because the local people removed and hid them), others were less 
fortunate. Hence while much of the medieval work survives in the 
cathedrals of York, Salisbury, Exeter, Gloucester, much was destroyed at 
Ely, Peterborough, and elsewhere. At Winchester, a good many fragments 
of the medieval windows were rescued and re-used, but the windows as 
wholes did not survive.

David Evett

[3]-----------------------------------------------------------------
From: 		Stanley Wells <
 This e-mail address is being protected from spambots. You need JavaScript enabled to view it
 >
Date: 		Monday, 15 Oct 2007 11:07:27 +0100
Subject: 18.0683 Paintings in Stratford
Comment: 	RE: SHK 18.0683 Paintings in Stratford

There is a fine early wall painting in an inn in Stratford - The White 
Swan - of the Apocrypha story of Tobias and the Angel. It is reproduced 
in Rene Weis's recent biography, Shakespeare Revealed.

Stanley Wells

[4]-----------------------------------------------------------------
From: 		Jack Heller <
 This e-mail address is being protected from spambots. You need JavaScript enabled to view it
 >
Date: 		Monday, 15 Oct 2007 11:37:08 -0400 (EDT)
Subject: 18.0683 Paintings in Stratford
Comment: 	Re: SHK 18.0683 Paintings in Stratford

I appreciate the answer from Peter Bridgman, but it opens a few new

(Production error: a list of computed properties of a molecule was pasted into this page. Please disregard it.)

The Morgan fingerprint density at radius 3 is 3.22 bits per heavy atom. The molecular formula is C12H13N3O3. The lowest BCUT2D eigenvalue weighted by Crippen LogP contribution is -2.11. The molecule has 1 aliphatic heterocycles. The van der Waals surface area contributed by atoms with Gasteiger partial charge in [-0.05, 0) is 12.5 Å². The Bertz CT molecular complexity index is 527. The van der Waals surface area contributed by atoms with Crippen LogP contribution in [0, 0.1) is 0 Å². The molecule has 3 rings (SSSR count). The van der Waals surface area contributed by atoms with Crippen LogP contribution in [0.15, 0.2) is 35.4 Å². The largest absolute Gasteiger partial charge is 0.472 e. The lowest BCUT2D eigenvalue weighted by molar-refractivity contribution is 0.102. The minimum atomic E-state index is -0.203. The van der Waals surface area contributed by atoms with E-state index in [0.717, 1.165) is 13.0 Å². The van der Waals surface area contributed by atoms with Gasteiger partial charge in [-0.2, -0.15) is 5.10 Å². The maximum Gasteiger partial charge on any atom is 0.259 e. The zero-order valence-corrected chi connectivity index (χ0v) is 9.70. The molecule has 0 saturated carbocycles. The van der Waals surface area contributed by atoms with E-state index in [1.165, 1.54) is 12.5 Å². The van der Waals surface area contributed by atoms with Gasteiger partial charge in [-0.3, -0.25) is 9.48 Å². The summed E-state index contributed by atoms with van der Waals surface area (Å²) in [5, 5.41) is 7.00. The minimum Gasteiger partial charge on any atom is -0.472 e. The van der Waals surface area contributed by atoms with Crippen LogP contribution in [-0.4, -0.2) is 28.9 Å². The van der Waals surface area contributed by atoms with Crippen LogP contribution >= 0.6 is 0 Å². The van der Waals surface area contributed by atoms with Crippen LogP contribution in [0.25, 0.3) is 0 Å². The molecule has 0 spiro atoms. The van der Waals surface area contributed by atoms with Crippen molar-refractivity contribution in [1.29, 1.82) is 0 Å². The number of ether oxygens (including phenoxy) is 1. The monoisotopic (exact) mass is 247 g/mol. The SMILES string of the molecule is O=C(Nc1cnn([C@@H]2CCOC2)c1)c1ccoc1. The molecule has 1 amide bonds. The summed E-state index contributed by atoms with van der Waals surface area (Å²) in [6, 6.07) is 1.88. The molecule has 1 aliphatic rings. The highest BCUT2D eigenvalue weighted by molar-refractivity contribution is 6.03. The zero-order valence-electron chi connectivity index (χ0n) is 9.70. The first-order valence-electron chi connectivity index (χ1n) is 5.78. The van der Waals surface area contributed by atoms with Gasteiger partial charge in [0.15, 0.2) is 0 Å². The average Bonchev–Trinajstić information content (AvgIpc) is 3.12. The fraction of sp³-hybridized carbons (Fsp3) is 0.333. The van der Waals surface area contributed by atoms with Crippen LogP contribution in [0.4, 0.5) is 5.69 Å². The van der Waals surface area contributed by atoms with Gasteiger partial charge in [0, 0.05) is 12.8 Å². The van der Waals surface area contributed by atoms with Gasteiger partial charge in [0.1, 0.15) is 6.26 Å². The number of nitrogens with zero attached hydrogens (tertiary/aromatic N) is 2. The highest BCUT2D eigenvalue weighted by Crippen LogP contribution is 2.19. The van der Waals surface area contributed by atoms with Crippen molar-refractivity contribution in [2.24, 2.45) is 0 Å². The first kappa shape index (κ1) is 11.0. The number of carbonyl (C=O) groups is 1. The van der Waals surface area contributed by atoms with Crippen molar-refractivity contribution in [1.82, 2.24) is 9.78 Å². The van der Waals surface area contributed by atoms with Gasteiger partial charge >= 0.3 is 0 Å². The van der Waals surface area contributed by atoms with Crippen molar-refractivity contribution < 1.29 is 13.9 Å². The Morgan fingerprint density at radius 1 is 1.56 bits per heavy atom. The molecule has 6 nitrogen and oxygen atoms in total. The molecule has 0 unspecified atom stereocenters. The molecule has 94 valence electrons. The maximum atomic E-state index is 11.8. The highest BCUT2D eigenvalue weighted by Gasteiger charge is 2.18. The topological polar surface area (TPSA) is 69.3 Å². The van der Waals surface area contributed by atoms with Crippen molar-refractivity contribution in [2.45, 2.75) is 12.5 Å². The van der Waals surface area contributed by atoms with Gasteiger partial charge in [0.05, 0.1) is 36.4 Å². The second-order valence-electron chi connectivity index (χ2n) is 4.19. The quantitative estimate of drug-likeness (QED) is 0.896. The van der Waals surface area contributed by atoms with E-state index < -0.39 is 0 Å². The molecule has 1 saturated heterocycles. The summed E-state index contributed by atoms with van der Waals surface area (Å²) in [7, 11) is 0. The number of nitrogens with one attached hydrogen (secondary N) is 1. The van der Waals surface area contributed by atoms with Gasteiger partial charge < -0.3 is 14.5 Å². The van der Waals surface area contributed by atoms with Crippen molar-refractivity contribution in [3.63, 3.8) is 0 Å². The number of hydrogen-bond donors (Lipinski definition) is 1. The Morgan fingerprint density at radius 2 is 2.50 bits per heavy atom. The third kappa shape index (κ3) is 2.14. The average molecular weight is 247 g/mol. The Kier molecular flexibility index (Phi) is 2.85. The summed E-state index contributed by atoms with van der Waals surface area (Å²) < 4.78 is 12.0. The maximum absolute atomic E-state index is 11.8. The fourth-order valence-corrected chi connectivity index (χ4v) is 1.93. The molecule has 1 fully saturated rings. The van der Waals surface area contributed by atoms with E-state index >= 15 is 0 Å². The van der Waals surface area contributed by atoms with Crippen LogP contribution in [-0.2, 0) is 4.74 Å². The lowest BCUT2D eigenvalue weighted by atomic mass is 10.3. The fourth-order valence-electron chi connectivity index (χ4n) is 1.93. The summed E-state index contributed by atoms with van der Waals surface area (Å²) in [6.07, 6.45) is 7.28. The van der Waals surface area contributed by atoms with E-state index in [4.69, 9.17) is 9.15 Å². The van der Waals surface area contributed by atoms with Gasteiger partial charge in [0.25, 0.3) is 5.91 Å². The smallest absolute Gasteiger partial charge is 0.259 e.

questions for discussion:

 >What was discovered in the 19th century was a large 'Doom' (Last
 >Judgement) under the 16th century whitewash in Stratford's Guild Chapel.
 >Michael Wood's book 'In Search of Shakespeare' has a photo of the Guild
 >Chapel Doom as it is today (very damaged), plus a useful reconstruction
 >of what it would have looked like. Here is part of the reconstruction 
. . .
 >
 >http://www.ecclsoc.org/wenhaston/stratfull.jpg

I first became aware of the Guild Chapel art from a reproduction of a 
St. George image in James Shapiro's A YEAR IN THE LIFE. The St. George 
image is not included in that link, so would there be more images 
available than the link includes?

 >Unfortunately my copy of Wood's book is not at hand, but I believe I'm
 >right in saying that the whitewashing was done only a matter of months
 >before WS's birth. WS is therefore unlikely to have ever seen any medieval
 >wall paintings - at least not in Stratford.

Perhaps Shakespeare would not have seen them, but as Shapiro suggests, 
he might well have heard them described. I am currently working on 
JULIUS CAESAR, a play Shapiro discusses, and there are moments in the 
play that seem strongly suggestive of some contemporary art, both in 
northern and southern Europe, both Catholic and Lutheran. It is very 
difficult to find similar imagery from England in the time of 
Shakespeare, but, as I think sonnet 73 might support, collective memory